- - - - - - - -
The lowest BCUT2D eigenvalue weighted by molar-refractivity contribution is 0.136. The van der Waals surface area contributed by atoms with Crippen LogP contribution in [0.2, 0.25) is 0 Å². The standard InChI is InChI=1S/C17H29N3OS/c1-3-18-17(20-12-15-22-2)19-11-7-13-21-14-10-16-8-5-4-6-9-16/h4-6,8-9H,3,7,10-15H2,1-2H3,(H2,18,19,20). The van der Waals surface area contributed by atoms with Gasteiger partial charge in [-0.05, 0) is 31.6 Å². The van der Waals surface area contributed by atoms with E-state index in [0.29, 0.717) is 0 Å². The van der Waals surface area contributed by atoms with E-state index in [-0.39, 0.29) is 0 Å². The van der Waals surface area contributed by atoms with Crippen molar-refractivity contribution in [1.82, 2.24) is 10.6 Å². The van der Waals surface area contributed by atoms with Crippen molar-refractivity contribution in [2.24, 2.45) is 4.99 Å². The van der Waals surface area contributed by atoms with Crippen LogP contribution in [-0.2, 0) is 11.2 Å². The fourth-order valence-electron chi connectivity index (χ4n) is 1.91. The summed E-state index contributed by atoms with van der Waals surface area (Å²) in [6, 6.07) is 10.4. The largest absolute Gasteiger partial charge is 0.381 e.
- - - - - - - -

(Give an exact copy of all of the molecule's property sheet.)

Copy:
The lowest BCUT2D eigenvalue weighted by molar-refractivity contribution is 0.136. The van der Waals surface area contributed by atoms with Crippen LogP contribution in [0.2, 0.25) is 0 Å². The standard InChI is InChI=1S/C17H29N3OS/c1-3-18-17(20-12-15-22-2)19-11-7-13-21-14-10-16-8-5-4-6-9-16/h4-6,8-9H,3,7,10-15H2,1-2H3,(H2,18,19,20). The van der Waals surface area contributed by atoms with Gasteiger partial charge in [-0.05, 0) is 31.6 Å². The van der Waals surface area contributed by atoms with E-state index in [0.29, 0.717) is 0 Å². The van der Waals surface area contributed by atoms with E-state index in [-0.39, 0.29) is 0 Å². The van der Waals surface area contributed by atoms with Crippen molar-refractivity contribution in [1.82, 2.24) is 10.6 Å². The van der Waals surface area contributed by atoms with Crippen molar-refractivity contribution in [2.24, 2.45) is 4.99 Å². The van der Waals surface area contributed by atoms with Crippen LogP contribution in [-0.2, 0) is 11.2 Å². The fourth-order valence-electron chi connectivity index (χ4n) is 1.91. The summed E-state index contributed by atoms with van der Waals surface area (Å²) in [6, 6.07) is 10.4. The largest absolute Gasteiger partial charge is 0.381 e.